The maiden edition of Aakhar Dakshin: A Festival of South Indian Languages – organised by the Prabha Khaitan Foundation and supported by Shree Cements as their CSR initiative – hijacked a lazy Saturday in Bengaluru in the best possible way on April 22. The festival at the city’s premium cultural centre, Bangalore International Centre, had planned on celebrating the literatures and languages of South India, so it went ahead and did just that!
The festival was warmly inaugurated by eminent Kannada writer Chandrashekhara Kambara, president of the Sahitya Akademi and the winner of numerous awards like the Jnanpith and Padma Bushan. Anindita Chatterjee, Executive Trustee of PKF, and Ehsaas woman of Chennai, Kaveri Lalchand personally felicitated every writer on stage as Mr Kambar lit the lamp.
The festival opened with ‘Songs of My Ancestors’, a haunting and melodious performance by Kannada folk singer Shilpa Mudbi of the Urban Folk Project, accompanied by Prajna Beleyur, Poornima Kumar and Seethal Sharma. As they sang of womanly woes, the audience leaned forward, goosebumped.
In the first literary session of the day, ‘Mogacho Mauzo’, Jnanpith winner and famous Konkani writer Damodar Mauzo spoke to journalist Stanley Carvalho about his writing experiences, including specific inspirations for some of his most famous stories. This was followed by Tamil writer Perumal Murugan in conversation with Subodh Sankar, co-founder of Atta Galatta. In this session ‘Born-Again Writer’, Murugan, whose book Pyre was longlisted for the International Booker, spoke about the various burning issues that inform his writing.
In the session ‘Damsel No Longer in Distress’, Malayalam writer KR Meera spoke with editors Ajitha GS and Karthik Venkatesh about her feisty feminist heroines in Qabar and Jezebel. Answering a question from the audience, Meera said, ‘If you believe in the Constitution, then you are a feminist.’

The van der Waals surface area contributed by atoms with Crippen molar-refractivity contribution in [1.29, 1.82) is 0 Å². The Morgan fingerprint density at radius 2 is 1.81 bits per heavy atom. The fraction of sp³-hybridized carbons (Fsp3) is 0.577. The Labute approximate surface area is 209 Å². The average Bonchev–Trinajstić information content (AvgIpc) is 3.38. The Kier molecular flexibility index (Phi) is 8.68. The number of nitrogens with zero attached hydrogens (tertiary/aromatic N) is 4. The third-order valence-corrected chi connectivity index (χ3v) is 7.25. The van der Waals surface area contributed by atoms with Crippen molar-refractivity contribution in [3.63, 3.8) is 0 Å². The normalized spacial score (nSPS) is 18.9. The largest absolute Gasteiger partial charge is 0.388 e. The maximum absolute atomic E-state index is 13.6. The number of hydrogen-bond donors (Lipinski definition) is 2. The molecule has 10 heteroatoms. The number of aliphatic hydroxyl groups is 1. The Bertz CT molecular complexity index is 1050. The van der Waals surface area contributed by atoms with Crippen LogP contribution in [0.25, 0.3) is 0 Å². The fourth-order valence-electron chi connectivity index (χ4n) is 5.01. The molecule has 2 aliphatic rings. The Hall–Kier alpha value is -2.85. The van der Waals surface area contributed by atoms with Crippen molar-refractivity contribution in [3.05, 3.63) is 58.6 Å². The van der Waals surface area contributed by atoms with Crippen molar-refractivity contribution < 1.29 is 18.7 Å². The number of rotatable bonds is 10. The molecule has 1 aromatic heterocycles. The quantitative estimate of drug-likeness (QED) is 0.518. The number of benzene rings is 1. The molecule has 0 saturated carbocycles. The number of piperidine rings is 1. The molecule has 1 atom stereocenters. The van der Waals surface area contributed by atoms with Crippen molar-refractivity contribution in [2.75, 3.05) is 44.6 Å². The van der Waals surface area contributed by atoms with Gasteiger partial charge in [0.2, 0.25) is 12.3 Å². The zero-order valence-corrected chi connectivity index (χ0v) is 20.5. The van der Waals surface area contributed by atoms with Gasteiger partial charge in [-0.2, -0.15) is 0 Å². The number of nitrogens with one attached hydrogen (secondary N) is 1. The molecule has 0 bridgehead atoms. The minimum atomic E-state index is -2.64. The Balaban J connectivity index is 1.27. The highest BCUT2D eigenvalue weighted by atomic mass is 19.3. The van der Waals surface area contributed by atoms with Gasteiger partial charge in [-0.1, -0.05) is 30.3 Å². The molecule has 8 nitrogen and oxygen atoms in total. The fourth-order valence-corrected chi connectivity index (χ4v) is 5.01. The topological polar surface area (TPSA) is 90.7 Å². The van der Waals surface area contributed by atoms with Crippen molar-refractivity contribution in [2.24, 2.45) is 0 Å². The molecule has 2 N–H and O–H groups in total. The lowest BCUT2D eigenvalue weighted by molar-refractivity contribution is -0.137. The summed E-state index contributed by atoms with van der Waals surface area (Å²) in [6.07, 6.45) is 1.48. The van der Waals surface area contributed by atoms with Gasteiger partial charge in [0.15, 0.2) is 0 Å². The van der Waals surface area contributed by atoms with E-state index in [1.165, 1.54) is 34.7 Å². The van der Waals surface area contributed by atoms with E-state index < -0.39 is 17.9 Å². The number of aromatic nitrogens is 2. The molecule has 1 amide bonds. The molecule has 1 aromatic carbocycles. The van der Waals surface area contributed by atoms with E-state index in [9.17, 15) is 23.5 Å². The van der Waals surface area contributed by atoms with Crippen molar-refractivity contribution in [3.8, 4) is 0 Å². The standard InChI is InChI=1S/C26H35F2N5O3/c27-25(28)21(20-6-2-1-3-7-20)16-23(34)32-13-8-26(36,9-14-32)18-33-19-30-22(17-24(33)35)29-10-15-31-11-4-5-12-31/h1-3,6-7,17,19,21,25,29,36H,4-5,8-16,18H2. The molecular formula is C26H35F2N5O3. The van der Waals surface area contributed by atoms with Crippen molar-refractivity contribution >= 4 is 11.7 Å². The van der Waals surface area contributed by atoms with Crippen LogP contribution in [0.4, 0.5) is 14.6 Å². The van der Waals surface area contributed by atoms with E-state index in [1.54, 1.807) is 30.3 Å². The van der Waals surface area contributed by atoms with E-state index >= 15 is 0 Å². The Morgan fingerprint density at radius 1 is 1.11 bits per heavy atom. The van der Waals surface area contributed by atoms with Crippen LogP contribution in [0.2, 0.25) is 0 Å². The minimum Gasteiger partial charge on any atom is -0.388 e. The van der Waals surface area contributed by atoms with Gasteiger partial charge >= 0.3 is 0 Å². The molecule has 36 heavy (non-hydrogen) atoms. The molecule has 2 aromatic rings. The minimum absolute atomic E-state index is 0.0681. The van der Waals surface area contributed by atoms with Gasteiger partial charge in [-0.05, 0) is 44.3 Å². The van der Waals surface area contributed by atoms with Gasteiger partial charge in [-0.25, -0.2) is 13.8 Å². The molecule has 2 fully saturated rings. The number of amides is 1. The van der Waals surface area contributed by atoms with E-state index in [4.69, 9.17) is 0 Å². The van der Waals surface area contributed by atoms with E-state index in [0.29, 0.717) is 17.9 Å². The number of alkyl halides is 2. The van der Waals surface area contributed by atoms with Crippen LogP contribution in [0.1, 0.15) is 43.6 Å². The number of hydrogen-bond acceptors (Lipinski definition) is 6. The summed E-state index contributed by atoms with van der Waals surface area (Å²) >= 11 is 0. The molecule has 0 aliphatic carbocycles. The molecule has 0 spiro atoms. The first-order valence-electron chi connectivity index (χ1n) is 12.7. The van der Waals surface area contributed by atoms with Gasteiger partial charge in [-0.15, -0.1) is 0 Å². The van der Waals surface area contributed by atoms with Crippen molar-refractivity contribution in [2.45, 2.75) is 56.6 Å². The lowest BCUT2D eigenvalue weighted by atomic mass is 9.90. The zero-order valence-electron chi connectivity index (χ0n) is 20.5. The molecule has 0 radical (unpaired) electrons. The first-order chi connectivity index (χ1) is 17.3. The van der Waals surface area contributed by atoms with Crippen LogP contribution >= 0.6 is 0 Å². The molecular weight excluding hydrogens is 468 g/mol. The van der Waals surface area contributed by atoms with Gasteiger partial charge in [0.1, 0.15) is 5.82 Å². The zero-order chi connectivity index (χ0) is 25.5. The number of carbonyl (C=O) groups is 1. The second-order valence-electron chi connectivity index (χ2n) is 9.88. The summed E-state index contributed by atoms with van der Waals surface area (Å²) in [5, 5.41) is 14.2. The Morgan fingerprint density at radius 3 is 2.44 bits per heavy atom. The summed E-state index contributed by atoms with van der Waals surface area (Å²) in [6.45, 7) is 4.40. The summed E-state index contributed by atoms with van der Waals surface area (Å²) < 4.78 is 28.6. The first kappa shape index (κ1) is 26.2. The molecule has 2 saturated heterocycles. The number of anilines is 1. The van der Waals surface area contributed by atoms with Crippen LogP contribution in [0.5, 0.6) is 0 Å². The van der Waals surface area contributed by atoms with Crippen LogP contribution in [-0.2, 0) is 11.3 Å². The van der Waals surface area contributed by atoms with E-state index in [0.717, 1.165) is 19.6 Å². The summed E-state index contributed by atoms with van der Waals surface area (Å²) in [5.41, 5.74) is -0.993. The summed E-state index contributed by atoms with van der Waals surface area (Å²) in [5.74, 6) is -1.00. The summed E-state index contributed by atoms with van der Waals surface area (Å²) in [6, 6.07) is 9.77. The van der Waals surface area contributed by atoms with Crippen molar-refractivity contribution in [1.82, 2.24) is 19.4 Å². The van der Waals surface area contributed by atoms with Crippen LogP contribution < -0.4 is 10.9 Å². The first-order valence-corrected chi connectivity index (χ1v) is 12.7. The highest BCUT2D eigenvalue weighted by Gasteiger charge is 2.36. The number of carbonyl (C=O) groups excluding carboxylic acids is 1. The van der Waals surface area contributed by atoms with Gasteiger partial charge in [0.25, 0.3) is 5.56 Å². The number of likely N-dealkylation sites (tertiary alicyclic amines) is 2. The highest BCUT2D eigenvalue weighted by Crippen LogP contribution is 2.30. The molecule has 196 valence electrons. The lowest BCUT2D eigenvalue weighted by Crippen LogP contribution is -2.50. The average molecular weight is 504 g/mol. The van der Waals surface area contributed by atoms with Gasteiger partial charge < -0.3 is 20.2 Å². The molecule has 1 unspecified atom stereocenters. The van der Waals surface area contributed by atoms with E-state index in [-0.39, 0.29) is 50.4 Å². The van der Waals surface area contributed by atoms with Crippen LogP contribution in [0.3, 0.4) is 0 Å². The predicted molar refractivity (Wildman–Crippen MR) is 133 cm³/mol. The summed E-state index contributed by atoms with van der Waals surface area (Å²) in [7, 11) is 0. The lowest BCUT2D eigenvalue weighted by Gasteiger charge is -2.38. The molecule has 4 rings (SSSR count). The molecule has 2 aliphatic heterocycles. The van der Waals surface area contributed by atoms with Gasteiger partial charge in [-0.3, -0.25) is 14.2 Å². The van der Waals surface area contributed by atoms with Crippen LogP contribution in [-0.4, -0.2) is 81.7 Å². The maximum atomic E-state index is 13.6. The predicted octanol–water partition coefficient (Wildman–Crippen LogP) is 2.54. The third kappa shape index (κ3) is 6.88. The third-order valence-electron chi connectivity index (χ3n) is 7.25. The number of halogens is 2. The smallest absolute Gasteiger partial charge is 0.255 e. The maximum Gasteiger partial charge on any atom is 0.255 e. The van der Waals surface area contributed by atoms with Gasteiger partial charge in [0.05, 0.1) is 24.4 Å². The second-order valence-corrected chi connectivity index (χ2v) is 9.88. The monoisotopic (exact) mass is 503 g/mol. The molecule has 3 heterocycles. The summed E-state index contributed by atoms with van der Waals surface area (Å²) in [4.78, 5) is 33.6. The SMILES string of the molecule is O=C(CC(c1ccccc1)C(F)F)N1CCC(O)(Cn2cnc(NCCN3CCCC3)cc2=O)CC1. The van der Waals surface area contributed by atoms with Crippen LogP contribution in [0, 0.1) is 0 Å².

In the session ‘How a Story Begins’, Kannada writer Vivek Shanbhag discussed the art and craft of writing with journalist/writer Deepa Ganesh. In the session ‘When the Poet Writes’ Malayalam/English writer K Satchidanandan, in conversation with journalist Mahalakshmi Prabhakaran, went into the various forms he writes in and his reasons.
The two panel discussions – ‘The Language of Translation’ and ‘Publishing in the South’ – saw the panellists, including K Satchidanandan, Kannan Sundaram, Prathibha Nandakumar, Vasudhendra with Subodh Sankar, and Deepa Ganesh, Kannan Sundaram, Syam Sudhakar, Purnima Tammireddy with Vasudhendra, talking in depth about the translation scene as well as the southern publishing industries.
Poetry readings by Mamta Sagar, Prathibha Nandakumar (Kannada), Ramesh Karthik Nayak (Telugu) and Syam Sudhakar (Malayalam) were powerful depictions of meaning and nuance, with every poet taking the stage by storm. The rendition of Tiruppugazh and Tiruppavai by singer Karuna Sivasailam added a spiritual touch.
The grand finale saw the unforgettable sequencing of a dance performance by Shinjini Kulkarni and Yamini Reddy. This scorching coming together of kathak and kuchipudi was a fitting end to a beautiful and most authentic literary experience. If the words spoken by the eminent writers had the audiences shaken and stirred, the dance left them in a daze.
When MC Melodee Austin brought the evening to a conclusion, a day filled with feverish conversations and exciting insights came to a reluctant end.